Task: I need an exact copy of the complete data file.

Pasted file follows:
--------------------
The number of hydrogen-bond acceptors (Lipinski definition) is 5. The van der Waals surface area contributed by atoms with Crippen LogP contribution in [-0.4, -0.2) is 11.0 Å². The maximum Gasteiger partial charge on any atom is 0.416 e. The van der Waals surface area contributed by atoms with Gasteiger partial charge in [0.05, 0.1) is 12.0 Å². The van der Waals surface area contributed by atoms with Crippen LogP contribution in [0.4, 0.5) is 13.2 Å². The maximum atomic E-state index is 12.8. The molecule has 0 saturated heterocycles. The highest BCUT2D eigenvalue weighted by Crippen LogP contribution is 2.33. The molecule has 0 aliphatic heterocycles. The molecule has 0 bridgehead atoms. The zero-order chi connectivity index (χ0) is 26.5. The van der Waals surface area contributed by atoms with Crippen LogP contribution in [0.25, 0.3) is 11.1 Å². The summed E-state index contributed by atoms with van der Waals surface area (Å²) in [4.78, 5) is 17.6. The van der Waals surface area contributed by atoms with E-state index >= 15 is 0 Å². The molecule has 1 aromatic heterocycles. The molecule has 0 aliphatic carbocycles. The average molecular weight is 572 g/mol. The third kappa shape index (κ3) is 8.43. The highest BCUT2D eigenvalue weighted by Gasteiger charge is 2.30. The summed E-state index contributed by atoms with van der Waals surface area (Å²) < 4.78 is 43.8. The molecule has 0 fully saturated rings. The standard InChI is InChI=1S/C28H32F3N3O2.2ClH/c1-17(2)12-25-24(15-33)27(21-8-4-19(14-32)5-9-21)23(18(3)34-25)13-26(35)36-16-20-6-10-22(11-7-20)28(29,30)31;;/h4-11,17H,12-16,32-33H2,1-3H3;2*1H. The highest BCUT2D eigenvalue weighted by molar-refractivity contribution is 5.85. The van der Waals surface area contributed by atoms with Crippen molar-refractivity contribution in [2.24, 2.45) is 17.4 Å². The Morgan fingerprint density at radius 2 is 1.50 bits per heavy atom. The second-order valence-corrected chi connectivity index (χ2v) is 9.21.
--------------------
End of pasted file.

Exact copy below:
The number of hydrogen-bond acceptors (Lipinski definition) is 5. The van der Waals surface area contributed by atoms with Crippen LogP contribution in [-0.4, -0.2) is 11.0 Å². The maximum Gasteiger partial charge on any atom is 0.416 e. The van der Waals surface area contributed by atoms with Gasteiger partial charge in [0.05, 0.1) is 12.0 Å². The van der Waals surface area contributed by atoms with Crippen LogP contribution in [0.4, 0.5) is 13.2 Å². The maximum atomic E-state index is 12.8. The molecule has 0 saturated heterocycles. The highest BCUT2D eigenvalue weighted by Crippen LogP contribution is 2.33. The molecule has 0 aliphatic heterocycles. The molecule has 0 bridgehead atoms. The zero-order chi connectivity index (χ0) is 26.5. The van der Waals surface area contributed by atoms with Crippen LogP contribution in [0.25, 0.3) is 11.1 Å². The summed E-state index contributed by atoms with van der Waals surface area (Å²) in [4.78, 5) is 17.6. The van der Waals surface area contributed by atoms with E-state index >= 15 is 0 Å². The molecule has 1 aromatic heterocycles. The molecule has 0 aliphatic carbocycles. The average molecular weight is 572 g/mol. The third kappa shape index (κ3) is 8.43. The highest BCUT2D eigenvalue weighted by Gasteiger charge is 2.30. The summed E-state index contributed by atoms with van der Waals surface area (Å²) < 4.78 is 43.8. The molecule has 0 fully saturated rings. The standard InChI is InChI=1S/C28H32F3N3O2.2ClH/c1-17(2)12-25-24(15-33)27(21-8-4-19(14-32)5-9-21)23(18(3)34-25)13-26(35)36-16-20-6-10-22(11-7-20)28(29,30)31;;/h4-11,17H,12-16,32-33H2,1-3H3;2*1H. The highest BCUT2D eigenvalue weighted by molar-refractivity contribution is 5.85. The van der Waals surface area contributed by atoms with Crippen molar-refractivity contribution in [2.24, 2.45) is 17.4 Å². The Morgan fingerprint density at radius 2 is 1.50 bits per heavy atom. The second-order valence-corrected chi connectivity index (χ2v) is 9.21.